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Friday, December 02, 2016
Don Hoesel

Don Hoesel

Genres:
Speculative
,
Suspense
Don Hoesel is a Web site designer for a Medicare carrier in Nashville, TN. He has a BA in Mass Communication from Taylor University and has published short fiction in Relief Journal. He lives in Spring Hill, Tennessee, with his wife and two children.
Q&A: Don Hoesel

Q&A: Don Hoesel

(June 2012)
Born and raised in New York but transplanted to Tennessee, Don Hoesel lives a double life - by day, he works in the health care industry and by night he writes adventure novels! His latest, Serpent of Moses continues the adventures of Dr. Jack Hawthorne as he hunts down more biblical artifacts and uncovers mystery after mystery.

WHAT WAS YOUR INSPIRATION DRIVING THE STORY IN SERPENT OF MOSES?
Really, the inspiration behind Serpent of Moses was the success of a previous book—Elisha’s Bones. In that novel, I introduced archaeologist Dr. Jack Hawthorne, and then sent him traipsing about the globe in a hunt for the bones of the prophet Elisha. It was a fun book to write and Jack turned out to be a great character. But when I wrote Elisha’s Bones, it wasn’t meant as the first book in a series, even if I thought there were some good stories left to tell. But people seem to have really connected with Jack. I got a lot of emails asking if there would be more Jack Hawthorne adventures. Which led to Serpent of Moses.

Once it was established that my next book would feature Jack Hawthorne, I really just needed a subject—a prize—for him to pursue. And I was looking for something that hadn’t been run into the ground already. The brass serpent staff of Moses—the one that healed the Israelites after they were bitten by snakes that God had sent among them—fit the bill. As with the bones of the prophet Elisha, it was mentioned in just a few passages in the Old Testament, which left a lot of area for me to play in.

But aside from the artifact, one of the real drivers behind SoM was the chance to address some of the questions left unanswered at the end of Elisha’s Bones. I heard from a large number of readers who wanted to know what happened to Jack and Esperanza, and if Jack stayed in archaeology after leaving Australia, and if the mysterious organization that had protected the bones for millennia would eventually come for him. SoM answers some of these questions—though not all of them.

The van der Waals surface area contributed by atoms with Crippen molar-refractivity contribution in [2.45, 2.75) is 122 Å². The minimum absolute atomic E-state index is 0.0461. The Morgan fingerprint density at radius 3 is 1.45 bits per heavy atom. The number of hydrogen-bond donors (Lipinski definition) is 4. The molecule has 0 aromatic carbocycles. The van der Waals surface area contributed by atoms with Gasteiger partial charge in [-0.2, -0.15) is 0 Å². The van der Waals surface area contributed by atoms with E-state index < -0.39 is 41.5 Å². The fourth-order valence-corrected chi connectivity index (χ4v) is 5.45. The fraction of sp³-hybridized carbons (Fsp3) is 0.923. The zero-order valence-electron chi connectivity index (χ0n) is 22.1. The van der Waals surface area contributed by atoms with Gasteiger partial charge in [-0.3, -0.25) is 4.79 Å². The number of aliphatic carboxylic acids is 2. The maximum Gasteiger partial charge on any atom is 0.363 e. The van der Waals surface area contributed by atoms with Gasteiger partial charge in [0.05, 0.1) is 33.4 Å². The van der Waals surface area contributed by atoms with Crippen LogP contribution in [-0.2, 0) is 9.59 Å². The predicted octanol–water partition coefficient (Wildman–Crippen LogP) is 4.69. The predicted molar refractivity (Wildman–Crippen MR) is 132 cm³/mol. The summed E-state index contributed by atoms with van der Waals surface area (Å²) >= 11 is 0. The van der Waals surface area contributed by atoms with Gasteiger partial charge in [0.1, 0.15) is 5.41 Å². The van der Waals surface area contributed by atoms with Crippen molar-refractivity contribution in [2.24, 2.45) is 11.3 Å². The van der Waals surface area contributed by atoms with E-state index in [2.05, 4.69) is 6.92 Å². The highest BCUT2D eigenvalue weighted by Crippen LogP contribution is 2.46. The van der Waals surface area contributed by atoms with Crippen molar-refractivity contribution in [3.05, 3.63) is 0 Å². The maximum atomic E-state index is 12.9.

OVER THE COURSE OF WRITING IT, WHAT SURPRISED YOU THE MOST DURING THE JOURNEY?
What surprised me most—and I suppose it shouldn’t have come as much of a surprise—is that, of all of the characters who have appeared in my books, I’ve discovered that Jack’s my favorite. From the start, writing this book was like slipping on an old shoe. And that may be because I share a lot of commonalities with Jack.

At his core, Jack’s a skeptic—and I’ve always appreciated healthy skepticism. One of the reasons for that is because a skeptic is usually the kind of person who isn’t content to accept what others say but who will do the heavy lifting to find the answers himself. But Jack’s also a man with a great many faults—and vices—which makes him someone that, hopefully, most readers can find some common ground with.

WHAT PARTS WERE INSPIRED BY REAL LIFE (EITHER RESEARCH OR EXPERIENCE)?
Because Serpent of Moses is a suspense novel, there’s a lot that’s necessarily contrived to make for good suspense. But when I write a story, I work hard to make sure it’s as believable as I can make it. Part of that is trying to maintain a thread of truth—or at least an element of plausibility. And with Serpent of Moses, there was just enough in the biblical record, and a few hints in the extra-biblical record, to provide the basis for a story.

One interesting thing, though, was that as I was researching for the book, I discovered that there were already a few ideas about what might have happened to the staff after its last mention in the biblical record. The trick, then, was to construct a plausible history for the relic that didn’t completely fly in the face of the more established legends—or the fact that the Bible says that Hezekiah actually destroyed the staff.

Beyond the plot, though, the most genuine thing about the book (culled through both research and my love of travel) is the accuracy of location. Most of the research for the book was for the purpose of getting the locations right. I’ve been blessed with a great many opportunities to travel, which makes it easier to write about places outside of the US, but the fact is I haven’t been everywhere my intrepid archaeologist has. And I take a lot of pride in making sure that when I set Jack in a place, I get the details right. So a lot of work goes into making sure I have the geography, clothing, culture, cuisine, etc, as accurate as I can make them.

WHY DO YOU THINK THAT STORY IS SUCH A POWERFUL WAY TO COMMUNICATE TRUTH?

At its core, fiction deals with truth. Defining it; uncovering it; even reminding us of some of the universal truths we may have forgotten. And because it’s “fiction” we tend to experience it without many of the defenses we might normally raise when presented with concepts that challenge our world views.

And Christian fiction, with its focus on the truth-giver, offers a unique jumping off point from which to deal with these ideas.

WHAT PROJECTS ARE YOU WORKING ON NOW?
Right now I’m working on a book titled Blood and Bone, which will be book three in the Jack Hawthorne series. I mentioned earlier that Serpent of Moses gave me the chance to answer some of the lingering questions raised in Elisha’s Bones and that’s true. But SoM does that within the scope of an adventure completely distanced from the first book. With Blood and Bone, Jack will have to deal with some of the choices he made in his hunt for the prophet’s remains—and the impact of those choices on those around him.

 
 

 

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